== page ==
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A computer worm is a standalone malware computer program that replicates itself in order to spread to other computers. Often, it uses a computer network to spread itself, relying on security failures on the target computer to access it. Unlike a computer virus, it does not need to attach itself to an existing program. Worms almost always cause at least some harm to the network, even if only by consuming bandwidth, whereas viruses almost always corrupt or modify files on a targeted computer.
Many worms that have been created are designed only to spread, and do not attempt to change the systems they pass through. However, as the Morris worm and Mydoom showed, even these "payload free" worms can cause major disruption by increasing network traffic and other unintended effects. A "payload" is code in the worm designed to do more than spread the worm—it might delete files on a host system (e.g., the ExploreZip worm), encrypt files in a cryptoviral extortion attack, or send documents via e-mail. A very common payload for worms is to install a backdoor in the infected computer to allow the creation of a "zombie" computer under control of the worm author. Networks of such machines are often referred to as botnets and are very commonly used by spam senders for sending junk email or to cloak their website's address. Spammers are therefore thought to be a source of funding for the creation of such worms, and the worm writers have been caught selling lists of IP addresses of infected machines. Others try to blackmail companies with threatened DoS attacks.
Backdoors can be exploited by other malware, including worms. Examples include Doomjuice, which can spread using the backdoor opened by Mydoom, and at least one instance of malware taking advantage of the rootkit and backdoor installed by the Sony/BMG DRM software utilized by millions of music CDs prior to late 2005.[dubious ]
Beginning with the very first research into worms at Xerox PARC, there have been attempts to create useful worms. Those worms allowed testing by John Shoch and Jon Hupp of the Ethernet principles on their network of Xerox Alto computers. The Nachi family of worms tried to download and install patches from Microsoft's website to fix vulnerabilities in the host system—by exploiting those same vulnerabilities. In practice, although this may have made these systems more secure, it generated considerable network traffic, rebooted the machine in the course of patching it, and did its work without the consent of the computer's owner or user. Regardless of their payload or their writers' intentions, most security experts regard all worms as malware.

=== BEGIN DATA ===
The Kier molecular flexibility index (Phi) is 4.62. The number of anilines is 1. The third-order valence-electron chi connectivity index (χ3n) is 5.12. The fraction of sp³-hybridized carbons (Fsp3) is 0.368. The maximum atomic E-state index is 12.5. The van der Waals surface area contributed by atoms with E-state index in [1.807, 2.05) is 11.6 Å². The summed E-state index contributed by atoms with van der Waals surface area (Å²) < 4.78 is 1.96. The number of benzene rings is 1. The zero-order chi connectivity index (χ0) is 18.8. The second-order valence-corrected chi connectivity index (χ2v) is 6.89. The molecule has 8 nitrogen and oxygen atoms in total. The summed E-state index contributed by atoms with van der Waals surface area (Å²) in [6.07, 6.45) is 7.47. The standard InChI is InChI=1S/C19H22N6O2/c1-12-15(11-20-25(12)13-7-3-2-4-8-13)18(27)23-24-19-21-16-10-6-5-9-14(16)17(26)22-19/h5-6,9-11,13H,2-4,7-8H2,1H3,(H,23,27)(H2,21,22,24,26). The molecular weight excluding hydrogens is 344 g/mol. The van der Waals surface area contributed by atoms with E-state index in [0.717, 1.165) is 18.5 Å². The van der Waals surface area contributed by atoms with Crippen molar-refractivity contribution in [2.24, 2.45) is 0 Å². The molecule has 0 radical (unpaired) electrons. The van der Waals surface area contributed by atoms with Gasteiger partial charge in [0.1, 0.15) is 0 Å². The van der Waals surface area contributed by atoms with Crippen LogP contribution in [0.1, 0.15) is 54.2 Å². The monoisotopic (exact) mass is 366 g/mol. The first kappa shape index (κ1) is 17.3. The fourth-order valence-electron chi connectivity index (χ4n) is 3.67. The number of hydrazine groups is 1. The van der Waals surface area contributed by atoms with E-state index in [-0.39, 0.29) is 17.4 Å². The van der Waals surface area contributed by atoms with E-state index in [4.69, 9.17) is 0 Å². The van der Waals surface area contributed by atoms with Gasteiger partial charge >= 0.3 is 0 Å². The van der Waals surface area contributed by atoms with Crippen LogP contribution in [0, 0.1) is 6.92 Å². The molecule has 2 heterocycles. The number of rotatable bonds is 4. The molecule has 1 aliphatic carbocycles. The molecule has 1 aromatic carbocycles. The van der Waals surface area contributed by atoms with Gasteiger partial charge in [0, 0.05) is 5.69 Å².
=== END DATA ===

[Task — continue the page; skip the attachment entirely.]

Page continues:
Several worms, like XSS worms, have been written to research how worms spread. For example, the effects of changes in social activity or user behavior. One study proposed what seems to be the first computer worm that operates on the second layer of the OSI model (Data link Layer), it utilizes topology information such as Content-addressable memory (CAM) tables and Spanning Tree information stored in switches to propagate and probe for vulnerable nodes until the enterprise network is covered.
Worms spread by exploiting vulnerabilities in operating systems. Vendors with security problems supply regular security updates (see "Patch Tuesday"), and if these are installed to a machine then the majority of worms are unable to spread to it. If a vulnerability is disclosed before the security patch released by the vendor, a zero-day attack is possible.
Users need to be wary of opening unexpected email, and should not run attached files or programs, or visit web sites that are linked to such emails. However, as with the ILOVEYOU worm, and with the increased growth and efficiency of phishing attacks, it remains possible to trick the end-user into running malicious code.
In the April–June, 2008, issue of IEEE Transactions on Dependable and Secure Computing, computer scientists describe a potential new way to combat internet worms. The researchers discovered how to contain the kind of worm that scans the Internet randomly, looking for vulnerable hosts to infect. They found that the key is for software to monitor the number of scans that machines on a network sends out. When a machine starts sending out too many scans, it is a sign that it has been infected, allowing administrators to take it off line and check it for malware. In addition, machine learning techniques can be used to detect new worms, by analyzing the behavior of the suspected computer.
The actual term "worm" was first used in John Brunner's 1975 novel, The Shockwave Rider. In that novel, Nichlas Haflinger designs and sets off a data-gathering worm in an act of revenge against the powerful men who run a national electronic information web that induces mass conformity. "You have the biggest-ever worm loose in the net, and it automatically sabotages any attempt to monitor it... There's never been a worm with that tough a head or that long a tail!"
On November 2, 1988, Robert Tappan Morris, a Cornell University computer science graduate student, unleashed what became known as the Morris worm, disrupting a large number of computers then on the Internet, guessed at the time to be one tenth of all those connected During the Morris appeal process, the U.S. Court of Appeals estimated the cost of removing the virus from each installation was in the range of $200–53,000, and prompting the formation of the CERT Coordination Center and Phage mailing list. Morris himself became the first person tried and convicted under the 1986 Computer Fraud and Abuse Act.